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West Shore crews work overtime to keep on top of Jack Frost

Langford and Colwood snow removal operations smooth so far this season
Plows on the West Shore are working overtime as more snow falls Dec. 30. (Justin Samanski-Langille/News Staff)

The West Shore has been dealing with its first snow of the season over the past few days, and the crews charged with keeping the streets and sidewalks safe for residents say snow clearing operations are going smoothly so far.

Colwood Public Works fleet supervisor Mike Skillings said he and his team have been out early and working long days so far, but progress has been made easier thanks to uncommonly cold temperatures.

“With it being so cold, the snow is light and fluffy, it moves off the road very well,” said Skillings. “We don’t usually get this kind of snow, it’s usually the wet heavy stuff that starts breaking everything.”

But even with the actual snow clearing work being easier than usual, city staff are putting in long hours to ensure the job gets done. Skillings has put in more than 50 hours of overtime already.

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Though it is too early in the winter season to say for sure, Skillings said the extra hours are not expected to impact the city’s budget for snow clearing as the department anticipated a worse than usual winter would follow the hotter than usual summer.

In neighbouring Langford, a city that contracts its snow clearing out, the past few days have been smooth sailing for the crews assigned to the area, thanks to the preparation work they put in ahead of time, director of engineering and public works Michelle Mahovlich said.

“They are working hard out there and we totally appreciate how much they are working, especially over Christmas. They seem to be managing to stay on top of it,” Mahovlich said.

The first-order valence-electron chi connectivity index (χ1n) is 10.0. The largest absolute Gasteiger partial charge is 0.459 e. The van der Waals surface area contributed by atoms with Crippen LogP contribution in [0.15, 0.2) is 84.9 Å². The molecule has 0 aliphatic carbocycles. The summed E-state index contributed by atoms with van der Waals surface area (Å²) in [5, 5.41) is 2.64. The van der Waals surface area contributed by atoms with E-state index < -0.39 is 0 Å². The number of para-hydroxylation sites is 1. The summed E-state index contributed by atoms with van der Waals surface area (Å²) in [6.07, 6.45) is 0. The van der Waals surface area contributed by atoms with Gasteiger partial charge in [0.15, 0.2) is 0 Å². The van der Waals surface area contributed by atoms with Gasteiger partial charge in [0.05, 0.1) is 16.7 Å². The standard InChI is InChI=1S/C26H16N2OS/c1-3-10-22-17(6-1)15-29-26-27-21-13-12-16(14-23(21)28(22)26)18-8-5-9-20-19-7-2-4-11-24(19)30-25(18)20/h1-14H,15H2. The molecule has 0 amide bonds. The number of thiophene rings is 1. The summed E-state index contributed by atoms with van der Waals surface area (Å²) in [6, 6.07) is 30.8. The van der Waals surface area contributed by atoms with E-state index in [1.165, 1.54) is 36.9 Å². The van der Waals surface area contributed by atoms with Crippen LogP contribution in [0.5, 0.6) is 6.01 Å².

She said with snow becoming more and more common in the region over the past few years, the city and its contractors have been able to draw from more experience when planning for the upcoming winter season.

Over the past few days however, they have run into an issue brought on by cold temperatures. The city uses a brine mixture to prevent ice buildup on roads, but that mixture can only be applied to bare roads.

The cold meant more snow stayed on the roads longer, forcing them to shift to sanding and plowing only, reducing their ability to completely clear away ice, Mahovlich said.

With that in mind, and with more snow on the way, both cities encourage motorists to stay off the road where possible during a storm, to slow down and drive according to the conditions and to avoid parking on streets to allow snow plows easier access.


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Justin Samanski-Langille

About the Author: Justin Samanski-Langille

I moved coast-to-coast to discover and share the stories of the West Shore, joining Black Press in 2021 after four years as a reporter in New Brunswick.
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